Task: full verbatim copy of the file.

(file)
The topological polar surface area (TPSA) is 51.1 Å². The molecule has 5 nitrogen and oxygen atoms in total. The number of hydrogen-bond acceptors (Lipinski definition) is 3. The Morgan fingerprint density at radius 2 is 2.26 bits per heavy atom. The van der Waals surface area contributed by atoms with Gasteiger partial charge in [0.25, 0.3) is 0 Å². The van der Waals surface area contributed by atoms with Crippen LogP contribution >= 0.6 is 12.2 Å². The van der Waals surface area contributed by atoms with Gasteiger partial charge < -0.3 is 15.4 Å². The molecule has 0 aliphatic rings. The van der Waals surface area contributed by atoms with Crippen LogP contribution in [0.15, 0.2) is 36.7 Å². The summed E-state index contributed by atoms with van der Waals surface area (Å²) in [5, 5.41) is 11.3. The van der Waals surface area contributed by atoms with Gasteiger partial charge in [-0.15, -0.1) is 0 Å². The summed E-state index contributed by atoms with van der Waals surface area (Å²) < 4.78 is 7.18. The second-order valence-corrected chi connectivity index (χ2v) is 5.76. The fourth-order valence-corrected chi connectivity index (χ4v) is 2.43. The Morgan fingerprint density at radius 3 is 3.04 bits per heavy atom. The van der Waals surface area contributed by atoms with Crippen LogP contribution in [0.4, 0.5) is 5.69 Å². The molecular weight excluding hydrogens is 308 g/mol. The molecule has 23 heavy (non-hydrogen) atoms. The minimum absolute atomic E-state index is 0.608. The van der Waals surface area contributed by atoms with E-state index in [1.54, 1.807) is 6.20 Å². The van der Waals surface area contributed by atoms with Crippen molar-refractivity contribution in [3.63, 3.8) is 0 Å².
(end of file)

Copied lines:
The topological polar surface area (TPSA) is 51.1 Å². The molecule has 5 nitrogen and oxygen atoms in total. The number of hydrogen-bond acceptors (Lipinski definition) is 3. The Morgan fingerprint density at radius 2 is 2.26 bits per heavy atom. The van der Waals surface area contributed by atoms with Gasteiger partial charge in [0.25, 0.3) is 0 Å². The van der Waals surface area contributed by atoms with Crippen LogP contribution >= 0.6 is 12.2 Å². The van der Waals surface area contributed by atoms with Gasteiger partial charge < -0.3 is 15.4 Å². The molecule has 0 aliphatic rings. The van der Waals surface area contributed by atoms with Crippen LogP contribution in [0.15, 0.2) is 36.7 Å². The summed E-state index contributed by atoms with van der Waals surface area (Å²) in [5, 5.41) is 11.3. The van der Waals surface area contributed by atoms with Gasteiger partial charge in [-0.15, -0.1) is 0 Å². The summed E-state index contributed by atoms with van der Waals surface area (Å²) < 4.78 is 7.18. The second-order valence-corrected chi connectivity index (χ2v) is 5.76. The fourth-order valence-corrected chi connectivity index (χ4v) is 2.43. The Morgan fingerprint density at radius 3 is 3.04 bits per heavy atom. The van der Waals surface area contributed by atoms with Crippen LogP contribution in [0.4, 0.5) is 5.69 Å². The molecular weight excluding hydrogens is 308 g/mol. The molecule has 23 heavy (non-hydrogen) atoms. The minimum absolute atomic E-state index is 0.608. The van der Waals surface area contributed by atoms with E-state index in [1.54, 1.807) is 6.20 Å². The van der Waals surface area contributed by atoms with Crippen molar-refractivity contribution in [3.63, 3.8) is 0 Å².